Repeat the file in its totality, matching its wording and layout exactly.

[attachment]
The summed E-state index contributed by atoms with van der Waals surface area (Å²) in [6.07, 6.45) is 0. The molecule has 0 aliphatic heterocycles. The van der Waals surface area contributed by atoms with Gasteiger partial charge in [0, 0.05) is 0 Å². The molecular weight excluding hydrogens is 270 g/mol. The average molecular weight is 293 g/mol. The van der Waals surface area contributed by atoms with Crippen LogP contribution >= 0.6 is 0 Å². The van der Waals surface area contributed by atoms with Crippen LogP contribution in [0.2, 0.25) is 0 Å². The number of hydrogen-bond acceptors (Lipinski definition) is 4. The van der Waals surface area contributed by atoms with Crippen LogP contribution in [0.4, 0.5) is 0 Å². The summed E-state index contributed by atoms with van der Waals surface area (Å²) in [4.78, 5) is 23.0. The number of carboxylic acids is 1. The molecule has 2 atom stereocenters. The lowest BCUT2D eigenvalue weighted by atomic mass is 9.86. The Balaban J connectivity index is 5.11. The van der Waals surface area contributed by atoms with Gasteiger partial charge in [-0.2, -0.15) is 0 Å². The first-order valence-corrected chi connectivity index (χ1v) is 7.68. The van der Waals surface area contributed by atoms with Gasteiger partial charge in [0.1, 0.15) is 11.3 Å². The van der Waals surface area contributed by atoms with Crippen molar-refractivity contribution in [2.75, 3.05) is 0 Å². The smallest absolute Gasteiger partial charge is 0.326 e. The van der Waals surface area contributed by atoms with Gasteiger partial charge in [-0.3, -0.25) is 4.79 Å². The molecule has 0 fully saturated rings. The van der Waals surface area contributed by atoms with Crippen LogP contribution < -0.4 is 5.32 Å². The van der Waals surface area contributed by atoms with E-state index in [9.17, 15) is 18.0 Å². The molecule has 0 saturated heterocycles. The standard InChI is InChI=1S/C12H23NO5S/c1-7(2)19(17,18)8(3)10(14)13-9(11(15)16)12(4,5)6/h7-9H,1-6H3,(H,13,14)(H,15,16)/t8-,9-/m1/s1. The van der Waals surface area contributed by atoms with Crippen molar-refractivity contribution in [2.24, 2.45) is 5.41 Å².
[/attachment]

The summed E-state index contributed by atoms with van der Waals surface area (Å²) in [6.07, 6.45) is 0. The molecule has 0 aliphatic heterocycles. The van der Waals surface area contributed by atoms with Gasteiger partial charge in [0, 0.05) is 0 Å². The molecular weight excluding hydrogens is 270 g/mol. The average molecular weight is 293 g/mol. The van der Waals surface area contributed by atoms with Crippen LogP contribution >= 0.6 is 0 Å². The van der Waals surface area contributed by atoms with Crippen LogP contribution in [0.2, 0.25) is 0 Å². The number of hydrogen-bond acceptors (Lipinski definition) is 4. The van der Waals surface area contributed by atoms with Crippen LogP contribution in [0.4, 0.5) is 0 Å². The summed E-state index contributed by atoms with van der Waals surface area (Å²) in [4.78, 5) is 23.0. The number of carboxylic acids is 1. The molecule has 2 atom stereocenters. The lowest BCUT2D eigenvalue weighted by atomic mass is 9.86. The Balaban J connectivity index is 5.11. The van der Waals surface area contributed by atoms with Gasteiger partial charge in [-0.2, -0.15) is 0 Å². The first-order valence-corrected chi connectivity index (χ1v) is 7.68. The van der Waals surface area contributed by atoms with Gasteiger partial charge in [0.1, 0.15) is 11.3 Å². The van der Waals surface area contributed by atoms with Crippen molar-refractivity contribution in [2.75, 3.05) is 0 Å². The smallest absolute Gasteiger partial charge is 0.326 e. The van der Waals surface area contributed by atoms with Gasteiger partial charge in [-0.3, -0.25) is 4.79 Å². The molecule has 0 fully saturated rings. The van der Waals surface area contributed by atoms with Crippen LogP contribution < -0.4 is 5.32 Å². The van der Waals surface area contributed by atoms with E-state index in [9.17, 15) is 18.0 Å². The molecule has 0 saturated heterocycles. The standard InChI is InChI=1S/C12H23NO5S/c1-7(2)19(17,18)8(3)10(14)13-9(11(15)16)12(4,5)6/h7-9H,1-6H3,(H,13,14)(H,15,16)/t8-,9-/m1/s1. The van der Waals surface area contributed by atoms with Crippen molar-refractivity contribution in [2.24, 2.45) is 5.41 Å².